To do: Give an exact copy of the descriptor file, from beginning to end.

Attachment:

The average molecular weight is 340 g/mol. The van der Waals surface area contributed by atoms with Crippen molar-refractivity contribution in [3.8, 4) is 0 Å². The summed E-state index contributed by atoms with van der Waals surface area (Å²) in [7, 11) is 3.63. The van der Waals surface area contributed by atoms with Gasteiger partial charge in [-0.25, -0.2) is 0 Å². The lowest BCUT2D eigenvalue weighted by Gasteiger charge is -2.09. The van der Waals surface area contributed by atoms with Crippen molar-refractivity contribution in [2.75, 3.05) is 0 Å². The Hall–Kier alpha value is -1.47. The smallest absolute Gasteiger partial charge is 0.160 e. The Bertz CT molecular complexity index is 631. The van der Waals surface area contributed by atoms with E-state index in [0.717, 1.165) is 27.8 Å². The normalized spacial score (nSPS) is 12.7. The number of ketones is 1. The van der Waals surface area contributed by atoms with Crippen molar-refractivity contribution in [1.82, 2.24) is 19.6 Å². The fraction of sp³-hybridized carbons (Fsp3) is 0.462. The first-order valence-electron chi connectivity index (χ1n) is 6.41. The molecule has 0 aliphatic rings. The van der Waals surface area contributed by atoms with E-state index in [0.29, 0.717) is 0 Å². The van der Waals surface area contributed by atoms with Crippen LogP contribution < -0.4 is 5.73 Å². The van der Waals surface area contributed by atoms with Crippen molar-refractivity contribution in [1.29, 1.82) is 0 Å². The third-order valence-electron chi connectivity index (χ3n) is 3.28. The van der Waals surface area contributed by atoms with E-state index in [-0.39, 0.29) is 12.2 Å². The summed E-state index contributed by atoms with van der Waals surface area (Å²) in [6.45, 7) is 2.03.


The average molecular weight is 340 g/mol. The van der Waals surface area contributed by atoms with Crippen molar-refractivity contribution in [3.8, 4) is 0 Å². The summed E-state index contributed by atoms with van der Waals surface area (Å²) in [7, 11) is 3.63. The van der Waals surface area contributed by atoms with Gasteiger partial charge in [-0.25, -0.2) is 0 Å². The lowest BCUT2D eigenvalue weighted by Gasteiger charge is -2.09. The van der Waals surface area contributed by atoms with Crippen molar-refractivity contribution in [2.75, 3.05) is 0 Å². The Hall–Kier alpha value is -1.47. The smallest absolute Gasteiger partial charge is 0.160 e. The Bertz CT molecular complexity index is 631. The van der Waals surface area contributed by atoms with E-state index in [0.717, 1.165) is 27.8 Å². The normalized spacial score (nSPS) is 12.7. The number of ketones is 1. The van der Waals surface area contributed by atoms with Crippen molar-refractivity contribution in [1.82, 2.24) is 19.6 Å². The fraction of sp³-hybridized carbons (Fsp3) is 0.462. The first-order valence-electron chi connectivity index (χ1n) is 6.41. The molecule has 0 aliphatic rings. The van der Waals surface area contributed by atoms with E-state index in [0.29, 0.717) is 0 Å². The van der Waals surface area contributed by atoms with Crippen LogP contribution < -0.4 is 5.73 Å². The van der Waals surface area contributed by atoms with Crippen molar-refractivity contribution in [1.29, 1.82) is 0 Å². The third-order valence-electron chi connectivity index (χ3n) is 3.28. The van der Waals surface area contributed by atoms with E-state index in [-0.39, 0.29) is 12.2 Å². The summed E-state index contributed by atoms with van der Waals surface area (Å²) in [6.45, 7) is 2.03.